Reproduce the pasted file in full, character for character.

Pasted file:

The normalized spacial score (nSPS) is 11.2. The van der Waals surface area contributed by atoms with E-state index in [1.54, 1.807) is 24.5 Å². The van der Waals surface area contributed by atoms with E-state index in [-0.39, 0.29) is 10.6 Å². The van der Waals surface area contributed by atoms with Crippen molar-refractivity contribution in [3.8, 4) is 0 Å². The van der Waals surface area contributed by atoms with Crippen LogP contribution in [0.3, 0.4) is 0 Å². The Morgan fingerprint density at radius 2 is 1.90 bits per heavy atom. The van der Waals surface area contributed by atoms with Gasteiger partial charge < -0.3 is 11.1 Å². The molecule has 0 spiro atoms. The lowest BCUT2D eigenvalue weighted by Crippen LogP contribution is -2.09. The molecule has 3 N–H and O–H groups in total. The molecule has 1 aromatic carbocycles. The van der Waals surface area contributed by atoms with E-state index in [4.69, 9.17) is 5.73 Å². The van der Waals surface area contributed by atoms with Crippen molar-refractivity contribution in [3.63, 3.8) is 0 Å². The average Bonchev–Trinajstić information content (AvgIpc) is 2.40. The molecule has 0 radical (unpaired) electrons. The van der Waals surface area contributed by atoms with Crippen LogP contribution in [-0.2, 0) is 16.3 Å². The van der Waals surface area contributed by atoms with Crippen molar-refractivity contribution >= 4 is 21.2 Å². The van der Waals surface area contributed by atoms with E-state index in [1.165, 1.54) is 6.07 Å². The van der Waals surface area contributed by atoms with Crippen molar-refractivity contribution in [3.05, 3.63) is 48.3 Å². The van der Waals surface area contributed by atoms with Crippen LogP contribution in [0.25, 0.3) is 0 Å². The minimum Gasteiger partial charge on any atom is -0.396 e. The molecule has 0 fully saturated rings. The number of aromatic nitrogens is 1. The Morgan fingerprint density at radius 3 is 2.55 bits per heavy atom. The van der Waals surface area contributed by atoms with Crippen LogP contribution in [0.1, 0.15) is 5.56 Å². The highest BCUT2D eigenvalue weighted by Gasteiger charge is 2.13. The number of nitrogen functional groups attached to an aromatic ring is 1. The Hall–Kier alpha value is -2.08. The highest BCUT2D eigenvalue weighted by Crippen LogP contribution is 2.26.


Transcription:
The normalized spacial score (nSPS) is 11.2. The van der Waals surface area contributed by atoms with E-state index in [1.54, 1.807) is 24.5 Å². The van der Waals surface area contributed by atoms with E-state index in [-0.39, 0.29) is 10.6 Å². The van der Waals surface area contributed by atoms with Crippen molar-refractivity contribution in [3.8, 4) is 0 Å². The van der Waals surface area contributed by atoms with Crippen LogP contribution in [0.3, 0.4) is 0 Å². The Morgan fingerprint density at radius 2 is 1.90 bits per heavy atom. The van der Waals surface area contributed by atoms with Gasteiger partial charge < -0.3 is 11.1 Å². The molecule has 0 spiro atoms. The lowest BCUT2D eigenvalue weighted by Crippen LogP contribution is -2.09. The molecule has 3 N–H and O–H groups in total. The molecule has 1 aromatic carbocycles. The van der Waals surface area contributed by atoms with E-state index in [4.69, 9.17) is 5.73 Å². The van der Waals surface area contributed by atoms with Crippen molar-refractivity contribution in [3.63, 3.8) is 0 Å². The average Bonchev–Trinajstić information content (AvgIpc) is 2.40. The molecule has 0 radical (unpaired) electrons. The van der Waals surface area contributed by atoms with Crippen LogP contribution in [-0.2, 0) is 16.3 Å². The van der Waals surface area contributed by atoms with Crippen molar-refractivity contribution >= 4 is 21.2 Å². The van der Waals surface area contributed by atoms with E-state index in [1.165, 1.54) is 6.07 Å². The van der Waals surface area contributed by atoms with Crippen molar-refractivity contribution in [3.05, 3.63) is 48.3 Å². The van der Waals surface area contributed by atoms with Crippen LogP contribution in [0.25, 0.3) is 0 Å². The minimum Gasteiger partial charge on any atom is -0.396 e. The molecule has 0 fully saturated rings. The number of aromatic nitrogens is 1. The Morgan fingerprint density at radius 3 is 2.55 bits per heavy atom. The van der Waals surface area contributed by atoms with Crippen LogP contribution in [0.1, 0.15) is 5.56 Å². The highest BCUT2D eigenvalue weighted by Gasteiger charge is 2.13. The number of nitrogen functional groups attached to an aromatic ring is 1. The Hall–Kier alpha value is -2.08. The highest BCUT2D eigenvalue weighted by Crippen LogP contribution is 2.26.